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The life story of the titular Beaumarchais (Fabrice Luchini), playwright and adventurer, who gets himself into numerous different scrapes and romantic encounters in 18th Century France. Written by
Jonathan Broxton <firstname.lastname@example.org>
"Beaumarchais, l'insolent" is definitely a disappointment. First, by reading the title, you could have thought that the movie would embrace Beaumarchais' whole life: from his childhood until his death. Well, it's not the case. It only focuses on the most important part of Beaumarchais' life. The one that takes place between 1775 and 1785. During this era, Beaumarchais was an extraordinary character. Not only, was he a great French writer, but he used to have several other jobs. For example, he was a spy for the king, supporter of the Human Rights (he took part in the writing of the Declaration of Independence).
Unlike to Ariane Mouchkine's movie called "Molière", here, the movie hasn't got the precision and the brilliance of the making and especially the Beaumarchais' lucid and visionary look on the society of the eighteenth century. Moreover, the screenplay only retains the most famous sequences and cues from Beaumarchais' full life.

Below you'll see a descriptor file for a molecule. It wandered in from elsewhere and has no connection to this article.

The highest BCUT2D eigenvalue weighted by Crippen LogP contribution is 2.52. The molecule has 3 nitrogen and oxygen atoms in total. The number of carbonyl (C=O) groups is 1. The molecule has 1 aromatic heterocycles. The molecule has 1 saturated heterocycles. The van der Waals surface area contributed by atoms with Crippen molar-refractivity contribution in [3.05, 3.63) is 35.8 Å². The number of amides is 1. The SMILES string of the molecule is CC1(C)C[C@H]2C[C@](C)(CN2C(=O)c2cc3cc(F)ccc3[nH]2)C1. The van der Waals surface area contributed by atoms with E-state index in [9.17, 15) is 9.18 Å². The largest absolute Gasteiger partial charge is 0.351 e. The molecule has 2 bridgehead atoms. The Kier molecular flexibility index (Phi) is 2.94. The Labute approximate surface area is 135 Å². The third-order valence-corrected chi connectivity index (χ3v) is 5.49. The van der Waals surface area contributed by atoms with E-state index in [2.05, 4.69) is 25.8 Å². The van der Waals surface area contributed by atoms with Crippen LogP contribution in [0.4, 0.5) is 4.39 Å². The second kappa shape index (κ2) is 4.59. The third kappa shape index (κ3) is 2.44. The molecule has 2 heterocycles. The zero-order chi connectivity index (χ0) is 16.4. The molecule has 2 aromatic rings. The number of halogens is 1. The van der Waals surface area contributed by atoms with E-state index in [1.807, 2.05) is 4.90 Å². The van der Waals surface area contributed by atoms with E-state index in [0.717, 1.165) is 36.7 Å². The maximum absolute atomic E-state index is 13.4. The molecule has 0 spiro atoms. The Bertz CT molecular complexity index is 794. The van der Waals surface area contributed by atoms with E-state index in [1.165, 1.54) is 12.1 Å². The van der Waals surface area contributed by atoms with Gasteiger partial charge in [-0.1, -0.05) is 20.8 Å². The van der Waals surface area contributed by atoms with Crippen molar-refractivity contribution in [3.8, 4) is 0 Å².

On another hand, Molinaro had a wrong idea by making nearly all great French actors appear in one movie. Indeed, you only see them for a few minutes (sometimes a few seconds!) and generally in decorative and minor roles that don't bring anything to the movie, notably Alain Chabat. Among these actors, some of them are more specialized in comic films. So, the transition from a comic movie to an historic movie fits badly for them.
At last, the movie tries more or less to introduce a certain humor but this one doesn't articulate very well with the sequences. So, it turns out to be pointless and vain.
At the end, this is a low-key biography where you could have wished more contribution and harshness.
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